Margaret Howell AW18 | © Maya Skelton

Margaret Howell AW18 | © Maya Skelton

Tags: , ,

Backstage at Gareth Pugh AW18

21.02.2018 | Fashion | BY:

Amber Pinkerton goes backstage to delve into the theatrical, dystopian, violent and beautiful space that is Gareth Pugh’s ever enthralling imagination.

Gareth Pugh AW18 | © Amber Pinkerton

Gareth Pugh AW18 | © Amber Pinkerton

Gareth Pugh AW18 | © Amber Pinkerton

Gareth Pugh AW18 | © Amber Pinkerton

Gareth Pugh AW18 | © Amber Pinkerton

Gareth Pugh AW18 | © Amber Pinkerton

Gareth Pugh AW18 | © Amber Pinkerton

Gareth Pugh AW18 | © Amber Pinkerton

Gareth Pugh AW18 | © Amber Pinkerton

Gareth Pugh AW18 | © Amber Pinkerton

Tags: , , ,

Marta Jakubowski AW18

19.02.2018 | Fashion | BY:

Marta Jakubowski AW18 | Amber Pinkerton

Marta Jakubowski AW18 | Amber Pinkerton

Marta Jakubowski AW18 | Amber Pinkerton

Marta Jakubowski AW18 | Amber Pinkerton

Marta Jakubowski AW18 | Amber Pinkerton

Marta Jakubowski AW18 | Amber Pinkerton

Marta Jakubowski AW18 | Amber Pinkerton

Marta Jakubowski AW18 | Amber Pinkerton

Tags: , ,

Obsessing over Wade’s world: Mimi Wade AW18

18.02.2018 | Blog , Fashion | BY:

It was a kind of mock-gothic, Hollywood bridal party that only Mimi Wade, with her proven aptitude for taking the fantastically kitsch and making it fantastically sexy, could have pulled off. For AW18, Wade ostensibly stripped back her signature aesthetic but managed to retain a raw, vamp-like glamour even while working across a monochrome base.

Part of a new generation of designers in London adept at creating clans – the likes of Molly Goddard and Sadie Williams have delivered a powerful, unifying aesthetic language too – Mimi Wade has established a strong identity for her women, mixing a sense of nonchalance (this season through bias cuts and frayed hems) with feline sultriness (velvet bows, ruched, deep collars and puffed sleeves). It’s Wade’s World, and we want in.

Mimi Wade AW18 | © Amber Pinkerton

Mimi Wade AW18 | © Amber Pinkerton

Mimi Wade AW18 | © Amber Pinkerton

Mimi Wade AW18 | © Amber Pinkerton

Mimi Wade AW18 | © Amber Pinkerton

Mimi Wade AW18 | © Amber Pinkerton

Mimi Wade AW18 | © Amber Pinkerton

Tags: , , ,

Fyodor Golan AW18

17.02.2018 | Fashion | BY:

Fyodor Golan AW18 | © Amber Pinkerton

Fyodor Golan AW18 | © Amber Pinkerton

Fyodor Golan AW18 | © Amber Pinkerton

Fyodor Golan AW18 | © Amber Pinkerton

Fyodor Golan AW18 | © Amber Pinkerton

Fyodor Golan AW18 | © Amber Pinkerton

Fyodor Golan AW18 | © Amber Pinkerton

Fyodor Golan AW18 | © Amber Pinkerton

Tags: ,

Ryan Lo AW18

17.02.2018 | Fashion | BY:

Ryan Lo AW18 | © Maya Skelton

Ryan Lo AW18 | © Maya Skelton

Ryan Lo AW18 | © Maya Skelton

Ryan Lo AW18 | © Maya Skelton

Ryan Lo AW18 | © Maya Skelton

Ryan Lo AW18 | © Maya Skelton

Tags: ,

Richard Malone AW18

16.02.2018 | Fashion | BY:

Richard Malone AW18 | © Amber Pinkerton

Richard Malone AW18 | © Amber Pinkerton

Richard Malone AW18 | © Amber Pinkerton

Richard Malone AW18 | © Amber Pinkerton

Richard Malone AW18 | © Amber Pinkerton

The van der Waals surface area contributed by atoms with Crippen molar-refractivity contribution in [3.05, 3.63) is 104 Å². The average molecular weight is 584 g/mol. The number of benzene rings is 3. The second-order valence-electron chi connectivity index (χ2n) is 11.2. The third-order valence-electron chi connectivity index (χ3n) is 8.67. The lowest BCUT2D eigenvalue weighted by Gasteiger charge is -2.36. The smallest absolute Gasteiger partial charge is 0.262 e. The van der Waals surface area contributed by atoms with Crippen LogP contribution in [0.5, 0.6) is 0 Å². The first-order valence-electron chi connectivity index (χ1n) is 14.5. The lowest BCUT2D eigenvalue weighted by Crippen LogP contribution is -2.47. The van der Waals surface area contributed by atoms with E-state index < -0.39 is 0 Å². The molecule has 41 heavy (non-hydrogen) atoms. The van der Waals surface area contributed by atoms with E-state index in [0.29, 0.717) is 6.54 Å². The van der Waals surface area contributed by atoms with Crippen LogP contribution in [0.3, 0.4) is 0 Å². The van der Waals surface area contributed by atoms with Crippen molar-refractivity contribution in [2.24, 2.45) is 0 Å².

Richard Malone AW18 | © Amber Pinkerton

Richard Malone AW18 | © Amber Pinkerton

Richard Malone AW18 | © Amber Pinkerton

 

Tags: , ,

London Fashion Week Designers to Watch AW18

13.02.2018 | Blog , Fashion | BY:

As London Fashion Week approaches, there are plenty of new names to watch out for. Meet four designers setting a new agenda for the British womenswear scene this season.

Matty Bovan

A Fashion East graduate and Charles Jeffrey contemporary, Matty Bovan is staging his first standalone womenswear show at London Fashion Week this season. His designs evoke an underground utopia, leveraging clashing textures, prints and colours to create a raw and powerful new kind of tribe. A nominee for British Emerging Womenswear Talent at the Fashion Awards 2017, all eyes will be on where Bovan is going next.

Sadie Williams

Having already been listed as one of  Forbes Magazine’s “30 Under 30” for The Arts in Europe as well as a host of other accolades and NEWGEN sponsorship, Sadie Williams has the industry talking. Her unique designs combine folk sensibility with futuristic patterns and materials, rendering a new kind of woman that is empowered, playful and adventurous.

© Sadie Williams

Paula Knorr

This London designer is making waves with her sexy, disco-inspired aesthetic that boldly reclaims femininity and offers a fiery new interpretation. Working across a myriad of high energy fabrics and in bold, powerful shades Paula Knorr‘s designs make you want to stand up and make some noise. Read our interview with the designer here.

© Paula Knorr

Marta Jakubowski

Another recipient of the NEWGEN award this year, Marta Jakubowski offers a refined and confident vision through her bright and precisely tailored pieces. Easily re-imagining familiar staples in new ways, Jakubowski’s geometric tailoring brings fresh energy to womenswear and sets an exciting precedent for a new aesthetic in seasons to come.

© Marta Jakubowski

Tags: , , ,

Join the mailing list

Search

  • Identifying a comfortable and trendy dog cloth is turning out to be difficult, as more and more cute dog clothes are venturing in the global market on regular basis.